Tim Padgett sees some bad trends in south Florida. Read the whole thing.
There are two hard truths to swallow here. The first is that Miami is dead last among the largest U.S. metropolitan areas when it comes to workers trained for STEM-related (science, technology, engineering, math) fields – which is a big reason it’s next-to-dead-last in its ratio of high-tech companies to total workers.
Where else is that dearth of science education and tech industry a chronic millstone? Latin America, which accounts for a paltry three percent of the world’s R&D compared to 30 percent for Asia
Did you know that Miami-Dade has the second highest level of economic inequailty out of all US counties? It has high inequality levels similar to that of Latin America. Never mind our elites look at Latin America so fondly. They love enormous social and economic distances between top and bottom. The decline of the middle class is being accelerated by immigration. I urge you to try to move up so that you do not move down.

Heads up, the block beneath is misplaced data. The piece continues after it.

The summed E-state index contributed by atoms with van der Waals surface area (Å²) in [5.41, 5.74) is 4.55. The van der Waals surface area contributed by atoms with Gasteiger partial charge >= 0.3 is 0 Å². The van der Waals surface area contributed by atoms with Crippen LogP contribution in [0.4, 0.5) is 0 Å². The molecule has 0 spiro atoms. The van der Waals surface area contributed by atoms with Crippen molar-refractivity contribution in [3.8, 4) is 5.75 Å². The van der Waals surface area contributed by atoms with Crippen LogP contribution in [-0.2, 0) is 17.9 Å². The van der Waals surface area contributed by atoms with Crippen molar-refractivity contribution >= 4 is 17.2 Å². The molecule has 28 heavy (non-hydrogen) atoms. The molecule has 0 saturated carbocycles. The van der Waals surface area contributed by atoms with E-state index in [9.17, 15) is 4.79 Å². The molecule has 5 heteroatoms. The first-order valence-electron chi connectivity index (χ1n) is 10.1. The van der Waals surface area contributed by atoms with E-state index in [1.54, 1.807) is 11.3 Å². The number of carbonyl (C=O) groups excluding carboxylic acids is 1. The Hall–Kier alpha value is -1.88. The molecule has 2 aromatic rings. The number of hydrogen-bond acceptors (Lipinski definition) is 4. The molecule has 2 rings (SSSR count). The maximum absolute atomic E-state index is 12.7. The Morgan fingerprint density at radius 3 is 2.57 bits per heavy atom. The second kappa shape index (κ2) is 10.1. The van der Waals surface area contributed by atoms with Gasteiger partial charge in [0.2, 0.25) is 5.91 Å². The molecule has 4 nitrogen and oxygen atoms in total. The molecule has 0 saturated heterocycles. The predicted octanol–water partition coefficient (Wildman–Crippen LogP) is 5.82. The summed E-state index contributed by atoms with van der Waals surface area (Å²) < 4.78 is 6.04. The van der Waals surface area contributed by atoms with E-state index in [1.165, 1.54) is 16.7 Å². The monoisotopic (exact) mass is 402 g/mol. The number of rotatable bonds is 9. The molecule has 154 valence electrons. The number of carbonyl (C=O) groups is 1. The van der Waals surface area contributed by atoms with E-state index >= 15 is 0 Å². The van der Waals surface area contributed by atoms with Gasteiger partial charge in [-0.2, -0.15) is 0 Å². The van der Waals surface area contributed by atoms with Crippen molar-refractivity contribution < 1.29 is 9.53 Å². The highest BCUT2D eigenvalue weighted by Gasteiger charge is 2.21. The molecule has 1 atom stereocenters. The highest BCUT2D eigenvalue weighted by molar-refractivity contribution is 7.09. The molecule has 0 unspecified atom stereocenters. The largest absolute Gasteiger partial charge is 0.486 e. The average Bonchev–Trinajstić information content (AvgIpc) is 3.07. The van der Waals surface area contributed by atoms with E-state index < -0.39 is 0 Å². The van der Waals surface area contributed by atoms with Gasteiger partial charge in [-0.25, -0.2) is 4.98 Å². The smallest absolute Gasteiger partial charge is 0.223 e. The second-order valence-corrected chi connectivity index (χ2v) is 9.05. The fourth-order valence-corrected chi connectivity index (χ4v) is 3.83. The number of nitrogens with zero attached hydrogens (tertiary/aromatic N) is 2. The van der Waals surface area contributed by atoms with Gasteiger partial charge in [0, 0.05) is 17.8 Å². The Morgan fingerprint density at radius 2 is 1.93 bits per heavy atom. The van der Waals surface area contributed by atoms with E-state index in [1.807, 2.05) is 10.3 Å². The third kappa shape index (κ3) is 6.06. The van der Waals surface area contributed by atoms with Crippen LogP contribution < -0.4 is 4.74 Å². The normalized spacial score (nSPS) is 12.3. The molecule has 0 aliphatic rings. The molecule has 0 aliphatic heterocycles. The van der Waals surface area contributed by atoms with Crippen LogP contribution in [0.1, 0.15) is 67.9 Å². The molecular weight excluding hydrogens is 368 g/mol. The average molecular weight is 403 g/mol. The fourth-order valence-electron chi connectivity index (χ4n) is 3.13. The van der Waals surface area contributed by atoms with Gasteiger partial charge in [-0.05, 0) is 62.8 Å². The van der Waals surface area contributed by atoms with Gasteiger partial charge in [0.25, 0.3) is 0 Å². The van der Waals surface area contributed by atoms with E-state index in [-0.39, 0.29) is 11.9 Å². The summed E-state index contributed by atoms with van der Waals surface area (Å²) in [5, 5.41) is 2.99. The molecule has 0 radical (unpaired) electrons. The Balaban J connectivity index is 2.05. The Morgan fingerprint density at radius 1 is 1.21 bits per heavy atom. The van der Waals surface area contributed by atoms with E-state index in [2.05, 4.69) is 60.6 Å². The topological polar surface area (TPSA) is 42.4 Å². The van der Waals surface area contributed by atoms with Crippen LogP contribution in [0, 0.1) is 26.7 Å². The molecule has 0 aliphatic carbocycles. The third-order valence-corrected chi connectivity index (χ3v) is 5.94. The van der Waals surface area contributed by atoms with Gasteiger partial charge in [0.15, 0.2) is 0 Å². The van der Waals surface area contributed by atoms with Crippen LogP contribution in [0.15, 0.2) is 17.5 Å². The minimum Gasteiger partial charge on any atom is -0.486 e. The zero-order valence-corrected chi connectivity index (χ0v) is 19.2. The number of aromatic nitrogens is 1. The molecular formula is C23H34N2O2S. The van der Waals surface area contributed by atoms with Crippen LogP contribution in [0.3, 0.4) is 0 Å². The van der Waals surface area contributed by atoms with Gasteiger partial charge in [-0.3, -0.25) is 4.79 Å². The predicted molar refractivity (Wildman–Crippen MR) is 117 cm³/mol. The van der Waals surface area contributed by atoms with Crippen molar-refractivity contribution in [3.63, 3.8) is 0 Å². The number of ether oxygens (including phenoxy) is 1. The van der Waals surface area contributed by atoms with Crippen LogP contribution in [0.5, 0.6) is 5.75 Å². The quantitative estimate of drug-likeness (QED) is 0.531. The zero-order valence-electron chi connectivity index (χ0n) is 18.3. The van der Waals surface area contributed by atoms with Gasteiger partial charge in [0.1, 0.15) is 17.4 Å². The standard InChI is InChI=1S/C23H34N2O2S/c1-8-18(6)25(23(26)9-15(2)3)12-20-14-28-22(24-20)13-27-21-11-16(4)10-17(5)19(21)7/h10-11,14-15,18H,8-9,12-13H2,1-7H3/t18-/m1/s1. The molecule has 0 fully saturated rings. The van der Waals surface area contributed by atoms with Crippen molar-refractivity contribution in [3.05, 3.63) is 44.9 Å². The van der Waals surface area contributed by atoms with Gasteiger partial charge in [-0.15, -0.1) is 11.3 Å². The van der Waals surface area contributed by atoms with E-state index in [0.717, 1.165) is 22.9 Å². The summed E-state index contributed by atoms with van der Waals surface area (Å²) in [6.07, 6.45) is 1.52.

Tim Padgett is WLRN-Miami Herald News' Americas correspondent covering Latin America and the Caribbean from Miami. He has covered Latin America for almost 25 years, for Newsweek as its Mexico City bureau chief from 1990 to 1996, and for Time as its Latin America bureau chief, first in Mexico from 1996 to 1999 and then in Miami, where he also covered Florida and the U.S. Southeast, from 1999 to 2013.
Padgett has interviewed more than 20 heads of state, including former Brazilian President Luiz Inácio Lula da Silva and current Mexican President Enrique Peña Nieto, and he was one of the few U.S. correspondents to sit down with the late Venezuelan President Hugo Chávez during his 14-year rule.
|Share |||By Randall Parker at 2013 September 29 09:03 PM|